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South Korea has its first main female anchor

South Korea has its first main female anchor

Under gleamingly bright studio lights, Lee So-jeong reads straight from a teleprompter, rehearsing her lines ahead of the primetime newscast for South Korea’s national public broadcaster, KBS.

Five times a week, she is beamed into living rooms across the country leading its “News 9” bulletin, after she broke into a decades-old boys’ club in a society that is technologically and economically advanced, but still culturally male-dominated.

South Korean television news broadcasts have long followed the same format: a serious-looking older male anchor announcing the day’s major developments, with a much younger female sidekick delivering lighter items later in the line-up.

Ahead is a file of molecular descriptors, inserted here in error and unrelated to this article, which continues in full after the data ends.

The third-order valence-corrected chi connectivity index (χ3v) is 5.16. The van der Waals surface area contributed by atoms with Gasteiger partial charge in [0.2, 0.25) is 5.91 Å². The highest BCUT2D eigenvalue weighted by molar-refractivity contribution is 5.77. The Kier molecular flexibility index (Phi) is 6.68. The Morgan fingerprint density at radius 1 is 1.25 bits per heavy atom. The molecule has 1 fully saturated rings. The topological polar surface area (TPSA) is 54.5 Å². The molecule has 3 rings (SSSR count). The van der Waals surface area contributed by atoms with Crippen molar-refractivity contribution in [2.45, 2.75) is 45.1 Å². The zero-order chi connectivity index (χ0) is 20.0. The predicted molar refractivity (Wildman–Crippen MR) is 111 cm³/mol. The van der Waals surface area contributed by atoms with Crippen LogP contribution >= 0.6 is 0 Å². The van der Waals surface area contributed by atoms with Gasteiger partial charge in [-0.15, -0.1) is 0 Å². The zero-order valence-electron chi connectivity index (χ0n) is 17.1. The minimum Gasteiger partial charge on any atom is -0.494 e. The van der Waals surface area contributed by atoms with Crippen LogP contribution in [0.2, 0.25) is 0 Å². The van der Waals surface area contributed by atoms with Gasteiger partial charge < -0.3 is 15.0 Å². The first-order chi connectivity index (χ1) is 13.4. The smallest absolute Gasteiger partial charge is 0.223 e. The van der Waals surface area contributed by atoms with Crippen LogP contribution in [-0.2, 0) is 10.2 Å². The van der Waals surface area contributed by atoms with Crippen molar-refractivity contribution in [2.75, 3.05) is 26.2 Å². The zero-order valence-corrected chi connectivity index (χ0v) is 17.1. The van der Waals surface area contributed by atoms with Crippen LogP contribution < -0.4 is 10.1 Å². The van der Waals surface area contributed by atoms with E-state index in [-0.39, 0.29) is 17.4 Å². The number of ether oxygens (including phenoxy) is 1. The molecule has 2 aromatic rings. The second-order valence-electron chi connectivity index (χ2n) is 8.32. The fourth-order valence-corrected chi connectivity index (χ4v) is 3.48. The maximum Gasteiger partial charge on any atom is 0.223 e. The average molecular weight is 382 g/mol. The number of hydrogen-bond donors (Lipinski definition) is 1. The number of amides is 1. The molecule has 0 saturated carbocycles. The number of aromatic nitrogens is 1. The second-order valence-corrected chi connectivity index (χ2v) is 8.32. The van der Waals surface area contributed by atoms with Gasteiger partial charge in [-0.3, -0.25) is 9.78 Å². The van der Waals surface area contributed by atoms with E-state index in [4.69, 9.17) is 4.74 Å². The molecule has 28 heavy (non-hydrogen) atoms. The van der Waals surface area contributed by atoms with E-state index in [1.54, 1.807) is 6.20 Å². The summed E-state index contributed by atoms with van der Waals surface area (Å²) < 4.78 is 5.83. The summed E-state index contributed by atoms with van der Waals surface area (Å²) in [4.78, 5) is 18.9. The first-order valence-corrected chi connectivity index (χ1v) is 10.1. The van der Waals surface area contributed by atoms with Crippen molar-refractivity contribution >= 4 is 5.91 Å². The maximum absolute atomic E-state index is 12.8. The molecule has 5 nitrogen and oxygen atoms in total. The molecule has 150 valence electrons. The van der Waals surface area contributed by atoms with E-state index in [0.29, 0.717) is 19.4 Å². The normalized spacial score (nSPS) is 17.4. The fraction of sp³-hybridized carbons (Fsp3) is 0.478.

Some of those women juniors went on to marry into the billionaire families who own South Korea’s chaebol conglomerates, rather than continue their careers.

Lee’s appointment at state-funded KBS — the Korean Broadcasting System — upended that model. At 43, she even has a younger male sidekick of her own.